Sod it. Let’s just make him redundant..
Over the years, we have had numerous discussions with clients about terminating the employment of someone who is not very good at their job. Almost inevitably, at some point during the conversation, the client will ask why we can’t just make him redundant? Our answer is generally because the job isn’t redundant.
So what is a redundancy? Redundancy is where an employer decides to reduce the number of its employees within the business as a whole, or within a particular office, department, function or job. The law does not interfere with your freedom to take business decisions, even if the decisions result in redundancies. The law is, however, interested in how you manage the consequences of that decision.
Definition of redundancy
An employee who is dismissed shall be taken to be dismissed by reason of redundancy if the dismissal is wholly or mainly attributable to:
(a) the fact that his employer has ceased or intends to cease –
(i) to carry on the business for the purposes of which the employee was employed by him, or
(ii) to carry on that business in the place where the employee was so employed, or
(b) the fact that the requirements of that business –
(i) for employees to carry out work of a particular kind, or
(ii) for employees to carry out work of a particular kind in the place where the employee was employed by the employer,
have ceased or diminished or are expected to cease or diminish.
The leading case on establishing whether an employee has been dismissed by reason of redundancy is Safeway Stores plc v Burrell. In that case, the Employment Appeals Tribunal formulated a three-stage test:
- Was the employee dismissed? If so,
- Had the requirements of the business for employees to carry our work of a particular kind ceased or diminished? If so,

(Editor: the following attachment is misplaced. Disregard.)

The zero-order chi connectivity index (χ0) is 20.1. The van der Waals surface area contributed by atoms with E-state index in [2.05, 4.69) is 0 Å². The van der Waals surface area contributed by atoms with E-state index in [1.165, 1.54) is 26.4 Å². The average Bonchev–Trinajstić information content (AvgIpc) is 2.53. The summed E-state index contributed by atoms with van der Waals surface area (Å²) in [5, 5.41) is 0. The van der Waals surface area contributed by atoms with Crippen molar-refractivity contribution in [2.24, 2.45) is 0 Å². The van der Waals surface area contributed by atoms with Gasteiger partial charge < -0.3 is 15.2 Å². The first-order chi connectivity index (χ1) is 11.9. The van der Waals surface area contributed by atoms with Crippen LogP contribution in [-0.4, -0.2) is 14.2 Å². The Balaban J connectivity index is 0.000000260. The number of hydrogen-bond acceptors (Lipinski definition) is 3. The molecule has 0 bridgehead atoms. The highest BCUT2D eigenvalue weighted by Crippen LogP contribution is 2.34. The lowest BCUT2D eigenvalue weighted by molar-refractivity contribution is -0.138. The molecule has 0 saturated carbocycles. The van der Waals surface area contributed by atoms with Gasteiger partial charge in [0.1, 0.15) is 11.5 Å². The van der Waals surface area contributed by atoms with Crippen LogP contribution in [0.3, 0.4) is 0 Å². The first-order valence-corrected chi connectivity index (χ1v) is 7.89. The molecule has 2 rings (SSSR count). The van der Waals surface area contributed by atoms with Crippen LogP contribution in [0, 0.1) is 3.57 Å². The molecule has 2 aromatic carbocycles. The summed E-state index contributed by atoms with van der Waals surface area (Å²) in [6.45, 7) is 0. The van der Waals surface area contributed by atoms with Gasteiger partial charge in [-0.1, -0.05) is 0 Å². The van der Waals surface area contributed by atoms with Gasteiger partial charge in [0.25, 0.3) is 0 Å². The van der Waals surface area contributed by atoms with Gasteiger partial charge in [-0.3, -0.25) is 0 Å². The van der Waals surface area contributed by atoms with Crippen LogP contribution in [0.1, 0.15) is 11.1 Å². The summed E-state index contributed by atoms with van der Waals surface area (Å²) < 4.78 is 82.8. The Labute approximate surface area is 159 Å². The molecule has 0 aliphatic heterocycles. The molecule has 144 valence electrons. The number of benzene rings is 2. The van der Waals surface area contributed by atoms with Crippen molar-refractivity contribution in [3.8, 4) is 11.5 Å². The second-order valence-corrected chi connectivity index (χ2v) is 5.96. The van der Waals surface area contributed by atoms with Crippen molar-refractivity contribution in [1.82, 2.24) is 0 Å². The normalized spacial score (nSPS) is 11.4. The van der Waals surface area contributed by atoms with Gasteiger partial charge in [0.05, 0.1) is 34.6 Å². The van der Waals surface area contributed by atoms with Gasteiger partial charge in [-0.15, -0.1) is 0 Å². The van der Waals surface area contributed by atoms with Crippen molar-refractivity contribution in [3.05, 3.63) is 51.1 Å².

- Was the dismissal of the employee caused wholly or mainly by the state of affairs identified at stage 2 above?
Only if the answer at all three stages is “yes” will there be a redundancy dismissal.
Having decided that your plan results in the requirements for employees to carry our work of a particular kind ceasing or diminishing, the next step is to deal with the employees potentially affected by this decision. In doing this, the most critical concept to keep in mind is that it is the role that is redundant not necessarily the person who carries out the role.
If there is more than one employee doing the same job, (a pool of workers in technical jargon) then you will need to carry out a selection process, for example, if you have three administrators in the pool and there are only jobs for two in your new organisation, you would need to select out of the three which employee should be made redundant. Normally, businesses do this by scoring the potentially redundant employees against a set of criteria, with the one who gets the lowest score being the selected employee. The content of the criteria is a whole subject of its own, so we don’t intend to write about it here. However, whatever criteria you choose, they must be objective, not discriminatory and you must apply them objectively against all the potentially affected staff.
For any redundancy to be fair you must also comply with your duty to consult. The purpose of the consultation is to discuss any selection criteria and more importantly, any alternatives to the redundancy, such as alternative employment or reductions in hours. No decision should be taken before the end of the consultation period. Where you are making less than 20 employees redundant, there is no fixed period for consultation. It least usually at least a week and would usually be longer if there is a pool of workers. If you are considering making more than 20 employees redundant, you would have a duty to collectively consult (another blog subject there too).